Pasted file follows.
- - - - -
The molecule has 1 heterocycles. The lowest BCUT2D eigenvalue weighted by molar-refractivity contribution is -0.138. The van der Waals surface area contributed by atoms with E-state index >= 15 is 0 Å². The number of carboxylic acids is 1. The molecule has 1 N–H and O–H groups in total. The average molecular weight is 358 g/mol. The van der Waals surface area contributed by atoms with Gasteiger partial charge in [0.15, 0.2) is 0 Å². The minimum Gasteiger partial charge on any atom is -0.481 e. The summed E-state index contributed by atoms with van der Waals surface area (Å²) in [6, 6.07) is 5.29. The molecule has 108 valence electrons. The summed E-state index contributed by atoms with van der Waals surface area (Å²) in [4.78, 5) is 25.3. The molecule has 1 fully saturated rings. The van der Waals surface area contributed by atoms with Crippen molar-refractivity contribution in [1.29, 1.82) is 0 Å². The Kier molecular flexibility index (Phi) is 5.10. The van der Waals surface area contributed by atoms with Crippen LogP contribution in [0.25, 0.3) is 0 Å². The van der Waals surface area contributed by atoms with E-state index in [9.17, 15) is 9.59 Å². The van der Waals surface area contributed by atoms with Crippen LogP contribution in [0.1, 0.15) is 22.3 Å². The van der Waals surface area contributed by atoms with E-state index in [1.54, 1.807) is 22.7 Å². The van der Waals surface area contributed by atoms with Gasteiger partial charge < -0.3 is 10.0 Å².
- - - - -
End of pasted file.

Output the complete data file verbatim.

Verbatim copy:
The molecule has 1 heterocycles. The lowest BCUT2D eigenvalue weighted by molar-refractivity contribution is -0.138. The van der Waals surface area contributed by atoms with E-state index >= 15 is 0 Å². The number of carboxylic acids is 1. The molecule has 1 N–H and O–H groups in total. The average molecular weight is 358 g/mol. The van der Waals surface area contributed by atoms with Gasteiger partial charge in [0.15, 0.2) is 0 Å². The minimum Gasteiger partial charge on any atom is -0.481 e. The summed E-state index contributed by atoms with van der Waals surface area (Å²) in [6, 6.07) is 5.29. The molecule has 108 valence electrons. The summed E-state index contributed by atoms with van der Waals surface area (Å²) in [4.78, 5) is 25.3. The molecule has 1 fully saturated rings. The van der Waals surface area contributed by atoms with Crippen molar-refractivity contribution in [1.29, 1.82) is 0 Å². The Kier molecular flexibility index (Phi) is 5.10. The van der Waals surface area contributed by atoms with Crippen LogP contribution in [0.25, 0.3) is 0 Å². The van der Waals surface area contributed by atoms with E-state index in [9.17, 15) is 9.59 Å². The van der Waals surface area contributed by atoms with Crippen LogP contribution in [0.1, 0.15) is 22.3 Å². The van der Waals surface area contributed by atoms with E-state index in [1.54, 1.807) is 22.7 Å². The van der Waals surface area contributed by atoms with Gasteiger partial charge < -0.3 is 10.0 Å².